If a person overcomes any type of difficulty in order to study Torah, this is also considered "ameilus baTorah" - toiling in Torah. This can include a person who is tired, poor, one has personal problems, one who has to travel a great distance in order to learn, or one who is forced to spend time looking up translations in the dictionary.
The Gemoro in Bava Basra (8a) describes Torah Scholars as those "who pound their feet going from city to city to learn Torah." The sefer Chayei Mussar (vol 1, pg.187) quotes the question of Rav Yosef Zundel from Salant (The Rebbi of Rav Yisroel Salanter). "Why bother mentioning the fact that they wander from city to city? Wouldnít it suffice to mention the fact that they study Torah?" This teaches us that the main point is actually the effort and toil put into the learning, not just the quantity of the learning.
I remember seeing a fellow in Camp, who had a photographic memory, and it made me very jealous. My rebbi then explained to me this point. The main thing is the toil. If you have to work harder you may get more reward than the guy who doesn't have to work so hard.
9) The Lev Eliyahu (ibid.) explains this with a beautiful illustration. There are many different types of sacrifices. The rich people bring a cow or a lamb, the middle class bring fowl, and the poorest bring a Mincha - a meal offering. When the possuk discusses a person bringing any type of sacrifice (other than a Mincha) it terms the person "Adam" (Man). In the case of a Mincha the possuk (Vayikra 2:1) says, "And a soul who wishes to offer a Mincha"
Why does it say "Soul?" Hashem said, Who usually brings a meal offering? A poor person (who can't afford anything better). I consider it as if he has sacrificed himself." (Menachos 104b)
Let's imagine a poor fellow is going up to the Beis Hamikdosh with his meager meal offering. He sees all the wealthy people around him with their big offerings, a cow or a lamb. He then looks at his meager offering and feels so lost and cheap. He brokenheartedly thinks to himself, "What am I compared to them? Hashem doesn't even want to look at me." Yet, the Torah says, "You're wrong, it's only you that Hashem embraces and deals with. Hashem considers as if you have sacrificed your very soul on the altar.
The same thing is with toiling in Torah. Many boys come to Yeshiva to learn Torah. There are those who learn very well; they have a quick grasp, understanding, and memory. These are a gift to them from Hashem, and they have nothing to boast about (of course they deserve some credit for using their talents for Torah).
However, there are those that are very weak, and they have to work very hard on every little piece (he's in the lowest shiur looking everything up in an Artscroll Gemoro or Jastrow dictionary, and even then he barely understands what's coming off). When he sees those that are swimming in the "ocean of the Torah" as if they owned it, (they are in the "Rosh Yeshiva's" shiur learning "lomdus" - Rav Chaims,) he gets very down and depressed and gives up G-d forbid.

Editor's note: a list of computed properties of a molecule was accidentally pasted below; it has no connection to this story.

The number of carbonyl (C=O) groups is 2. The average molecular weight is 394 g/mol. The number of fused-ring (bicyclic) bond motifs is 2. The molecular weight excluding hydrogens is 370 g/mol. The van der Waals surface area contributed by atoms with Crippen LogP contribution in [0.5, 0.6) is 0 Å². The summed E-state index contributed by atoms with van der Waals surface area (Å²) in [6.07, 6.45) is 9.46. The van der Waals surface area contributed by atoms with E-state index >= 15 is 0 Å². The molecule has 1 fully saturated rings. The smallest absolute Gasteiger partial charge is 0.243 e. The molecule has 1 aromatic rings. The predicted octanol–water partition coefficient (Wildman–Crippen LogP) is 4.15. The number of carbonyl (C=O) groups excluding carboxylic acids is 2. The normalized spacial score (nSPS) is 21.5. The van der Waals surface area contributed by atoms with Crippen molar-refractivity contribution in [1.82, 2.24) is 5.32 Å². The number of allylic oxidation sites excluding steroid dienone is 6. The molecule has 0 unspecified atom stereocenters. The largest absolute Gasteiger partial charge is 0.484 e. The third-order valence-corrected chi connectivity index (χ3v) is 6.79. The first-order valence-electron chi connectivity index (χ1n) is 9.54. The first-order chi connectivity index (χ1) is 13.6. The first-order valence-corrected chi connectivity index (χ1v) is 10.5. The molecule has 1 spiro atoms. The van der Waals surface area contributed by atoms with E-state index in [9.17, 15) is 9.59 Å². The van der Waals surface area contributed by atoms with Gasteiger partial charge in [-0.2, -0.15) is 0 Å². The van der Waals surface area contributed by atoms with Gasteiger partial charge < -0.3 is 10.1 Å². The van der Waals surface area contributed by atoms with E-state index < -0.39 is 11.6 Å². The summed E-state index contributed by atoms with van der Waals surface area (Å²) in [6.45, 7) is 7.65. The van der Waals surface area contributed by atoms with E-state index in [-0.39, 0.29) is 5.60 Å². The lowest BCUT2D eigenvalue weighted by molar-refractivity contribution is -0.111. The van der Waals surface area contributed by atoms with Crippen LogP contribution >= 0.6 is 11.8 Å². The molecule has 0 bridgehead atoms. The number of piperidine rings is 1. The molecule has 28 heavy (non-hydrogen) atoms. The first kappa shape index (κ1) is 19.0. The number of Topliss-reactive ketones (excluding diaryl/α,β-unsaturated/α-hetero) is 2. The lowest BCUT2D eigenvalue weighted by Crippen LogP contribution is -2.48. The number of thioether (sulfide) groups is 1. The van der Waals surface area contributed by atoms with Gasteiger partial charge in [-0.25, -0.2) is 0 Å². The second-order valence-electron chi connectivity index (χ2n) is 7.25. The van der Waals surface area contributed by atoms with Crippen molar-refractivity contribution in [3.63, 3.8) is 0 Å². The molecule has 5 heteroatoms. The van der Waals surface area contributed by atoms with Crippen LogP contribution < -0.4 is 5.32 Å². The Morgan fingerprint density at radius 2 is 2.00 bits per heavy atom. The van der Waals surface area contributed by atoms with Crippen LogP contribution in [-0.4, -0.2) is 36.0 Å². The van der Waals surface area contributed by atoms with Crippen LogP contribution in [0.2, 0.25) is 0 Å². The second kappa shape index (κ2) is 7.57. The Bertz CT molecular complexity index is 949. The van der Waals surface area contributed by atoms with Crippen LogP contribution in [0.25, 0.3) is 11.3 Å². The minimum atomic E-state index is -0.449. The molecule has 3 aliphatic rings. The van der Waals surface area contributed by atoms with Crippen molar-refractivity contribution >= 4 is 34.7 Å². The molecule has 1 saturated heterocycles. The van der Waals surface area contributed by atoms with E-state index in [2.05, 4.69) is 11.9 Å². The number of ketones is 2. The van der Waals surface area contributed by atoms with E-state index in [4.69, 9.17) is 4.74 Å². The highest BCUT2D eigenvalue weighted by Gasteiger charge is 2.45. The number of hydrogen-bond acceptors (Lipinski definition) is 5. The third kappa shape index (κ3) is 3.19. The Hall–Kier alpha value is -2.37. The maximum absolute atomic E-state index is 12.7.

It is about this person only that Shlomo Hamelech says, (Mishlei 16:26) "The toiling soul - they work for him because he has twisted his mouth for it." The Gemoro (Sanhedrin 99b) explains "He works hard (on Torah) here, and His Torah works hard for him somewhere else." Rashi (ibid.) explains that "His Torah beseeches Hashem to give him an understanding in torah." Why? Because "Öhe twisted his mouth (he worked hard) for it." Experience shows us that those who were constantly toiling in Torah, despite the lack of their capabilities, have succeeded and bore much fruit. The main point, in Torah study is the toiling.
10) I will end off with a beautiful vort from the Chofetz Chaim. There is a special Tefillah said at the conclusion of a day's Torah study, thanking Hashem for giving us the privilege of learning His Torah. (See Shulchan Oruch, OC 110:8.) In it we say, -
"We toil and they (people who work and don't learn) toil, we toil and get a reward , they toil and they don't get a reward." (Brachos 28b)The Chofetz Chaim asks, what does it mean that they work hard and don't receive reward? Donít they bring home a nice paycheck?
The Chofetz Chaim offers a second explanation with the same parable. What if the shoes didnít fit, would the buyer pay? Of course not! The shoemaker nevertheless demands payment pleading that he worked so hard and deserves something for it. The customer adamantly refuses, and is even slightly amused at the idea. He insists that he is obligated to pay only for the product they had agreed upon. In this case the shoemakers entire effort goes down the drain.
When it comes to learning Torah however, Hashem gives reward for the toil even if the shoe doesn't fit. If you worked hard on a piece of Gemoro for an hour, and you still didn't understand it, or you learned the wrong pshat - explanation, you still get reward for the toil.
May Hashem help us to learn these concepts and give them over, and then we will live a better life in This World and in The Next.
List of Rabbi Price's sichot